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Weweni: Karla Jessen Williamson

Wed. Jan. 22 12:30 PM - Wed. Jan. 22 01:30 PM
Location: Convocation Hall, University of Winnipeg

Karla Jessen WilliamsonThe fourth lecture in the University of Winnipeg’s Weweni Indigenous Scholars Speaker Series is Dr. Karla Jessen Williamson’s talk on “Indigenous Knowledge and Heavens.”

Dr. Jessen Williamson’s work explores gender relations in post-colonial Greenland Inuit communities from a cultural point-of-view, offering insight on social construction of gender relations. She adopts the concept of “genderlessness” to reflect the egalitarian nature of Inuit society. Challenging the philosophical underpinnings of Western feminist thought as being too androcentric and narrow, she argues instead that pinngortitaq, which is defined as “the environment, the habitat, or the totality of the world or creation perceived in the context of the universe,” is a more relevant and useful tool to assess gender within Inuit society. Furthermore, Jessen Williamson contends that Inuit use timikkut (the body), anersaakkullu (the spirit) and tarnikkut (the name/soul) as a lens through which to view the world.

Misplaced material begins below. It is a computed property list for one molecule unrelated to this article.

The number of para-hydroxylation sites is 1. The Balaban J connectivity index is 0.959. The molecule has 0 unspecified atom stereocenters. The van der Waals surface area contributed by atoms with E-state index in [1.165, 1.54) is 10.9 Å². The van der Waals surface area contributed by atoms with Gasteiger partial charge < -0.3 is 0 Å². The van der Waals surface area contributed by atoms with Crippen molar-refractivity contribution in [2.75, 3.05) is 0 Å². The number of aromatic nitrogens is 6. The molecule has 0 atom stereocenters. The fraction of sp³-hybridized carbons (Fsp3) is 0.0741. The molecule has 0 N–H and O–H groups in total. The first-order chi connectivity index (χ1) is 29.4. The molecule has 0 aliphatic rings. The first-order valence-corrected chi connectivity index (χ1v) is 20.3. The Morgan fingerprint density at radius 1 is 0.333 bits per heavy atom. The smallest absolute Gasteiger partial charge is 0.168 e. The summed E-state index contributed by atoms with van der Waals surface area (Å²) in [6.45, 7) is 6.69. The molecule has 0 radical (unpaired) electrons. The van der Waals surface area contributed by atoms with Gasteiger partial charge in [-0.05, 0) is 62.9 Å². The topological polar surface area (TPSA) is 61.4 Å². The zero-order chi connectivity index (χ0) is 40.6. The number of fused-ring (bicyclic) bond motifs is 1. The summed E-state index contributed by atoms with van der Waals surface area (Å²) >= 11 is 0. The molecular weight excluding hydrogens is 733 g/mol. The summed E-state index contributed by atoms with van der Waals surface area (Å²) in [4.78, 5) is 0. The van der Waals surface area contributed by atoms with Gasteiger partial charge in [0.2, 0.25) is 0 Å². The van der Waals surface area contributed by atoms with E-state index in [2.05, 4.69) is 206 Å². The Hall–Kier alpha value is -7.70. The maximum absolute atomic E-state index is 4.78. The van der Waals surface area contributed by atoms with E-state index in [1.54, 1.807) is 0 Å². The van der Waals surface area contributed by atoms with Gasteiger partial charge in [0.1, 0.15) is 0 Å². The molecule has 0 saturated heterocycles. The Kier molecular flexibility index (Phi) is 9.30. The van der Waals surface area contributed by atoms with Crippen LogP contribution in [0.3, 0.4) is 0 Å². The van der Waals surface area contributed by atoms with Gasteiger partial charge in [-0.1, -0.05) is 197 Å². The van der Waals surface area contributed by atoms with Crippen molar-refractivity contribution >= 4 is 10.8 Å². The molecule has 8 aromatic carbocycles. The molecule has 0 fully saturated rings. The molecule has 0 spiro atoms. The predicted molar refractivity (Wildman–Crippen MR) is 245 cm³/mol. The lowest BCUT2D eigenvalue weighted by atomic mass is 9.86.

Dr. Jessen Williamson is an Assistant Professor of Educational Foundations at the University of Saskatchewan, and the first Inuk to be tenured at any Canadian university. She is a kalaaleq, an Inuk from Greenland, who was born in an outpost camp, Appamiut, grew up on Maniitsoq, and underwent a schooling process in Greenland and Denmark, strongly influenced by assimilation. As a trilingual speaker, Dr. Jessen Williamson’s research focuses on insights into how the Western power structure is invested into institutions of learning and workforce. She uses the Inuit worldview, philosophy, and sensibility to express Indigenous decolonization efforts and deconstruct the Western encapsulation of Indigenous thoughts. Though an academic, Dr. Jessen Williamson is also a published poet. Dr. Jessen Williamson has two adult children with her late husband, Dr. Robert Williamson, and her three Greenlandic speaking grandchildren are growing up in Iqaluit, Nunavut.